Valuation of a company such as Biondvax involves inference on a number of dimensions. Probability of reaching market looks to exceed 85% and, assuming success, time to market looks like less than one year. Assuming 50% market share of what looks like a $5 billion market and 100% of the additional stockpiling against the possibility of pandemic by numerous countries across the world, annual sales could easily exceed $3 billion. Given that M-001 would be first-in-kind, marketing expenses would likely be minimal, initially not requiring expensive grass roots saturation. Cost per dose is not known or, at least, not publicly available. Price per dose is not known, as this first in kind vaccine should be more valuable than traditional vaccines.

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As such, prediction at this point would go beyond data that are available to me It would appear that $3 billion in annual sales is a reasonable starting point in figuring valuation and would conclude, without going beyond available data, that present market cap of less than $500 million is significantly less than where it is likely to be upon release of the phase 3 data.

A comprehensive, well researched article published by the Zacks Small Caps Research Digest in June 2020, concludes “Combining the net present value for M-001 as a stockpiled and standalone vaccine along with the company’s current cash position and an additional 2 million ADS to account for future capital raises leads to a valuation of $81 per share.” That estimate includes planned future dilution.

I believe the estimate of $81 present value share price to be leaning toward the conservative end for the following reasons:

– While Zacks’ estimate of peak sales of $1.5 billion (Europe) and $1.0 billion (U.S.) seems appropriate, they seem to overestimate time to approval as 2022 (Europe’s EMA) and 2023 (U.S. FDA). The present author believes each of the approvals for market to come a year earlier.

– Zacks’ valuation of $81 was based upon a 70% likelihood of approval. The present author believes that estimate of the likelihood of approval would exceed 85%, based upon results of the aforementioned study performed by Wong, Siah, and Lo (2020), along with the fact that all seven of the previous studies of M-001 successfully demonstrated safety, tolerability, and immunogenicity across many centers, 11 years, and many different influenza virus types to the satisfaction of numerous sets of independent evaluators.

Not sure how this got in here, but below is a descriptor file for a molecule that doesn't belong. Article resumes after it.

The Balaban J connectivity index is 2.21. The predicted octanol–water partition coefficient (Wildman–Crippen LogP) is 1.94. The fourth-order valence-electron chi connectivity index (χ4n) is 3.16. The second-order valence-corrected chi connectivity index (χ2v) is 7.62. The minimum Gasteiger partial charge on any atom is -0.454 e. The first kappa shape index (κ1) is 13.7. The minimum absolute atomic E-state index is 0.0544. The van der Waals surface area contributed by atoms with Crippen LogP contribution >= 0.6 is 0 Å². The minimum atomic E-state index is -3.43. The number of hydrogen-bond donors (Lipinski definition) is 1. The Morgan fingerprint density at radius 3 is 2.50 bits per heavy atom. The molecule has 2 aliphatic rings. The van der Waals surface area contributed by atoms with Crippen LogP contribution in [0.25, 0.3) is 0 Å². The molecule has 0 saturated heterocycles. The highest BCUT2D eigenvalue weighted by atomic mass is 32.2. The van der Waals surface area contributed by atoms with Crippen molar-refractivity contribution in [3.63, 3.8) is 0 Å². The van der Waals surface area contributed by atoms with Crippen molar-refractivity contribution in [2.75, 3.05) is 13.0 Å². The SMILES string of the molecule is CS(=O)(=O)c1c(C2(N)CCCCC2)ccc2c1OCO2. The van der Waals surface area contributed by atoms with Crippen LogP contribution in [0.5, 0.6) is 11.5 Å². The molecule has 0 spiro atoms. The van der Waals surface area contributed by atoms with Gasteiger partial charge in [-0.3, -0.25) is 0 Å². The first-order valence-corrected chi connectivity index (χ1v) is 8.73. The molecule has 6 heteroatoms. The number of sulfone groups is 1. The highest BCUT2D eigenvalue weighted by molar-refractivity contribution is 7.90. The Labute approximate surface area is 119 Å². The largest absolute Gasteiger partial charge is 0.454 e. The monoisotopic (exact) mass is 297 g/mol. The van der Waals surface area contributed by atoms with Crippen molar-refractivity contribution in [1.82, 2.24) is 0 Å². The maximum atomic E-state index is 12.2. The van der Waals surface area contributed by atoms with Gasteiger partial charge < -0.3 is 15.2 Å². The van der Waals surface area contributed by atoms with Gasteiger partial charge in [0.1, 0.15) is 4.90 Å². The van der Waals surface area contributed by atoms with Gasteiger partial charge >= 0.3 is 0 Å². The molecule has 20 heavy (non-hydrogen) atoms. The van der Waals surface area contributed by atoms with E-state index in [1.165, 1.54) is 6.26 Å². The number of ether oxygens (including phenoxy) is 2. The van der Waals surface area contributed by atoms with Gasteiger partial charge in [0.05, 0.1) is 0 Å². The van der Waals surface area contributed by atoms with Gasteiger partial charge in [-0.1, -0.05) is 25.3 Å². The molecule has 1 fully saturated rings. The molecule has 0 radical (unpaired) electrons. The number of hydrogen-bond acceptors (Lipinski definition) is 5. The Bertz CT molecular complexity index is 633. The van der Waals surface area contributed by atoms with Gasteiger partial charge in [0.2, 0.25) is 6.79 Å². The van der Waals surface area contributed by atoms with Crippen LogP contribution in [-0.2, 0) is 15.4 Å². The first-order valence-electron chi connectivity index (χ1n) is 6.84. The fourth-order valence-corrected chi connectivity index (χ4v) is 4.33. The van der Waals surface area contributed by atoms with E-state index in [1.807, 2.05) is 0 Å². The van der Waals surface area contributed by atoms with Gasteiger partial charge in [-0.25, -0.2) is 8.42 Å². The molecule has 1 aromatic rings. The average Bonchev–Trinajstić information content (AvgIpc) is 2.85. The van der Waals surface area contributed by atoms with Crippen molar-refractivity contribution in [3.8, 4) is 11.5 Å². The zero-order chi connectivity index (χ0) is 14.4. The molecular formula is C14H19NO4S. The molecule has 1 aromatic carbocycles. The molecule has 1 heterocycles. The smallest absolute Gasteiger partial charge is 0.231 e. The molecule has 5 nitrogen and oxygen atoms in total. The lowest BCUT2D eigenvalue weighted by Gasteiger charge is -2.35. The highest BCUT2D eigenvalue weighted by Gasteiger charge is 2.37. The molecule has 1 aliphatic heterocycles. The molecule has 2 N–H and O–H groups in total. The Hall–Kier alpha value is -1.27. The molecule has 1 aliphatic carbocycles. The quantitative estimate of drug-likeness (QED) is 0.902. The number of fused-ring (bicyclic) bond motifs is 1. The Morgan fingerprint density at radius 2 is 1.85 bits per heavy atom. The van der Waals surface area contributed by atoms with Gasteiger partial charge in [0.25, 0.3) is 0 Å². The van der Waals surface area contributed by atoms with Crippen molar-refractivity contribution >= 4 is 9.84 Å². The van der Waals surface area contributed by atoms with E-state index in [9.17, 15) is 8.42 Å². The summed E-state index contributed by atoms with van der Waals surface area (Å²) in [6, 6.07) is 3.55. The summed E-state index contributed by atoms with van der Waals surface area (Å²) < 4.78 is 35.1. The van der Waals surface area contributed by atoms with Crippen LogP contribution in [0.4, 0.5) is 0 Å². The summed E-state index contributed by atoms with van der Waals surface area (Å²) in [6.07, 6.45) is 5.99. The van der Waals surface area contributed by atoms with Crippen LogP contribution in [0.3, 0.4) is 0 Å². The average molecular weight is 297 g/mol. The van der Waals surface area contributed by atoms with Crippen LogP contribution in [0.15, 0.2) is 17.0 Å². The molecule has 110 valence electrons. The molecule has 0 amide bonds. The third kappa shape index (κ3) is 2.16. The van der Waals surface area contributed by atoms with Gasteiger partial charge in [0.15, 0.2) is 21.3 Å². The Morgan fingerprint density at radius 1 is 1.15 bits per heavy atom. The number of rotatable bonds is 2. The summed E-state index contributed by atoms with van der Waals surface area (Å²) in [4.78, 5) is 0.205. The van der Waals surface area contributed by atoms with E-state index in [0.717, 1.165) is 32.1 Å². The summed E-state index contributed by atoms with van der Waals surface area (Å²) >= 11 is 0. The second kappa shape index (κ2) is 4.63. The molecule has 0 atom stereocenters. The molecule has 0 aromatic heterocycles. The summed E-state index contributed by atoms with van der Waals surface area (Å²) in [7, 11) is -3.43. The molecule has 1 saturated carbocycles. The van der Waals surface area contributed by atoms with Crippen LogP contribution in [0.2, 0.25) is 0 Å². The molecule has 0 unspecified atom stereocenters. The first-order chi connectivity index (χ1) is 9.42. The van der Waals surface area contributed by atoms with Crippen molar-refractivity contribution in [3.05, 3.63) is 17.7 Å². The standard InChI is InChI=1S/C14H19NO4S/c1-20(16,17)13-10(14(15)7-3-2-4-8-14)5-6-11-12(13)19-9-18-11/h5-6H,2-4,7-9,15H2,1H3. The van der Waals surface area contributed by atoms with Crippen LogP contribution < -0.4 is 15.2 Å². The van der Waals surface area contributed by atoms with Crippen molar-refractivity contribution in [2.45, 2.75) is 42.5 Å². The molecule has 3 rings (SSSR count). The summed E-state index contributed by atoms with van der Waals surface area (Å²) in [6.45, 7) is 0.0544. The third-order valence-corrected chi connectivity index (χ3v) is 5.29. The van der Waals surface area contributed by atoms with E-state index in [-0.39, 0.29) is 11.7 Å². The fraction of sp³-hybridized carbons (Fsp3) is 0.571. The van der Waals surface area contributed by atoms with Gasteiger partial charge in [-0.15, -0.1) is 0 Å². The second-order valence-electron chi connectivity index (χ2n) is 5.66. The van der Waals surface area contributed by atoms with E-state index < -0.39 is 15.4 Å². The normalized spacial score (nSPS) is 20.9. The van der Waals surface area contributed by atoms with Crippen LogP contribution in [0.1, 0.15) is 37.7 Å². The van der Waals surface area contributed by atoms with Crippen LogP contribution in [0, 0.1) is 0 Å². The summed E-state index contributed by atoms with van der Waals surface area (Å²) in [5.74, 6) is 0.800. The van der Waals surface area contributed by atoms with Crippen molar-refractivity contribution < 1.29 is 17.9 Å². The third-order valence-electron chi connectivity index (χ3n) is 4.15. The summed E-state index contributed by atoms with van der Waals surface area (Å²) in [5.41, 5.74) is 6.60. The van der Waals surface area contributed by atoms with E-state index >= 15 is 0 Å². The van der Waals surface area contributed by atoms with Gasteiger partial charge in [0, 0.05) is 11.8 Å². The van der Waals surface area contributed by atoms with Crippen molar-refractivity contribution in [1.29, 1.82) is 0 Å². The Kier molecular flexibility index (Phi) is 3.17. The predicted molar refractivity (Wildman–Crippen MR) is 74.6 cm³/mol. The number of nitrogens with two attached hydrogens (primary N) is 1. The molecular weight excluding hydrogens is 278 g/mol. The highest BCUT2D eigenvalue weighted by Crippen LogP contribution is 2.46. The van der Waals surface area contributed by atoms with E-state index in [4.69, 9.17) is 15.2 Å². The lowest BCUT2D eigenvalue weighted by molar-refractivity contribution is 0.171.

Given the above, I believe Biondvax’s present value to be $98 per share.

Current financial situation

M-001 is the only product in Biondvax’s pipeline and it has not yet been approved for market. They began the current year with approximately $20.9 million in cash and cash equivalents. During the current year, they received an additional $4.2 million from the exercise of warrants.

According to Biondvax’s first quarter 2020 financial summary, operating expenses totaled about $1 million and R&D expenses amounted to $5.3 million Their second quarter of 2020 operating expenses were $4.705 million, R&D expenses had dropped to $3.7 million, as the data collection aspect of their phase 3 study wound down, and cash on hand was approximately $11.2 million.

Biondvax is a fairly lean company, employing only 25, at present. R&D expenditures should diminish significantly for the short term, since the expensive phase 3 study is in the final stage of data analysis. Marketing expenses are likely to be minimal, given the first-in-kind nature of, and likely high demand for, M-001. As production requirements come to the fore and, unless there is a buyout, related expenses will increase according to changing requirements. Given the above, it would appear that Biondvax has the financial resources to make to beyond the release of topline data from the phase 3 results. Once the phase 3 data are released, if positive, share price is likely to increase dramatically, the company having been, for all intents and purposes, derisked, and the effects of any dilution at that point diminished.

Biondvax’s production facility nearing completion in Jerusalem, is capable of producing 10 million to 20 million doses of M-001 per year. Should Biondvax achieve acceptance to market in Europe, it is likely demand will far outstrip supply and they will need to either find a way to increase production in-house or sub-contract, with the attendant loss of some profitability, but with the gain of greatly increased sales. Alternatively, a major pharmaceutical company may offer outright or partial purchase of Biondvax.


Biondvax’s M-001 is well positioned to become the first in kind vaccine designed to be effective against all strains of influenza. Completion of the data analysis for their pivotal 12,463 participant phase 3 is due between the end of this month (September 2020) and end of October. I believe that the chance for successful completion of the pivotal phase 3 study and approval for market exceeds 85%. The share price appears to overestimate level of risk and time to market. Should phase 3 be successful, Biondvax may well have to decide among more than a few attractive offers from big pharma as the COVID-19 vaccine market is winnowed. I recommend a strong buy with the data-driven and historical research based belief in the likelihood that M-001 will make it to market in a relatively brief period of time.

Disclosure: I am/we are long BVXV. I wrote this article myself, and it expresses my own opinions. I am not receiving compensation for it. I have no business relationship with any company whose stock is mentioned in this article.

Additional disclosure: Other than a holding a long position, I have no other financial relationship with Biondvax.

Via SeekingAlpha.com